KM: What do you think about it coming to an end, finally?

SL: Well, I think it’s a good idea in that there’s all these storylines, and now we can actually wrap them up.  I always like it when things can come to a conclusion.

KM: They must be planning something special for the final issue. What can you tell me about it?

FABL_Cv144SL: I’ve penciled a couple of issues of Fables, and I’m doing something for the final issue. The final issue, #150, is going to be a giant-sized issue: 150 pages. So, there’s going to be a lot of people, different artists contributing final story arcs on all the various characters, and I’m doing one of them.

KM: Which story?

SL: Blue. Boy Blue. Currently in Fables, they’ve already started doing a couple of them. The most recent issue that I’ve seen out has the last Flycatcher story. Well, it’s just a little vignette, you might say; it’s just one page.

The thing about Fables is that, in the past I would generally switch back and forth because I’m a slow penciler, but at the same time I usually have a short attention span, so if I’m inking one book for six months straight, then that’s usually enough. But Fables has actually been a lot of fun, and it changes a lot, and Mark Buckingham is a terrific penciler who likes to change up his styles and approach often. So it keeps it all very fresh, even though it’s been twelve years, it’s still fun to work on.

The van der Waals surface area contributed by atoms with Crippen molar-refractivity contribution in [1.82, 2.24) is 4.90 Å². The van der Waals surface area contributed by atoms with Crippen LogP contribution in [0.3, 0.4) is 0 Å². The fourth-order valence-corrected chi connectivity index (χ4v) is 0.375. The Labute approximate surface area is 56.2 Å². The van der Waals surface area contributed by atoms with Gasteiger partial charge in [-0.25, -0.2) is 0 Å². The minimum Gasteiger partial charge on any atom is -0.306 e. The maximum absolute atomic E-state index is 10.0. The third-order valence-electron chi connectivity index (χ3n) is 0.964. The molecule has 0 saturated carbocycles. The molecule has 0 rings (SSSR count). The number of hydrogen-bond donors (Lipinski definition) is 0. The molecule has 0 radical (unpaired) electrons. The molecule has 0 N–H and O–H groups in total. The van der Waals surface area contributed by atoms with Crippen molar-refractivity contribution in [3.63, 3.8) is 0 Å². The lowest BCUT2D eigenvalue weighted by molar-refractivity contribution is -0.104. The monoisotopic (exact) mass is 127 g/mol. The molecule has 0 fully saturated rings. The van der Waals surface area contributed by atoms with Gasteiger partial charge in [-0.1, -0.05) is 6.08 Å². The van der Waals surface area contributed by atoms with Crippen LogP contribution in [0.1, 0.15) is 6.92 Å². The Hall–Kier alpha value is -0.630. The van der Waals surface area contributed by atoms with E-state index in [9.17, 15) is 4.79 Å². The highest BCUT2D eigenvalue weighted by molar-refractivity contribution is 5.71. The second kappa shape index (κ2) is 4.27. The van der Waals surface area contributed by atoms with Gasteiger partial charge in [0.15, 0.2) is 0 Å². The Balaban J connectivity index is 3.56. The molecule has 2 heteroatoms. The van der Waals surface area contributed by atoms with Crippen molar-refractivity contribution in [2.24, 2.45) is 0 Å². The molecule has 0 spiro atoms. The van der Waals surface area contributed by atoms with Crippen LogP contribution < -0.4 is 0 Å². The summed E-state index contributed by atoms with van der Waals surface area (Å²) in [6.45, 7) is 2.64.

KM: Trina told me that now that Fables is wrapping up, you might be considering moving into a graphic novel of your own.

SL: Since I haven’t had the opportunity to actually draw anything for ages, I have a lot of ideas I’d like to do. I’ve wanted to do stuff with Polynesian mythological elements. I have a nice concept in mind that I really am looking forward to trying. The idea started with a Robert Louis Stevenson story I illustrated, set in the South Seas. I’m interested in the contrast between tourists and the local culture.

Working on Fables has given me a lot of ideas about how to approach these things. There are so many TV shows and movies that are working off the same premise. But, oddly enough, few of them are any good.

KM: Before we wrap up, tell me about your comic book Rock band.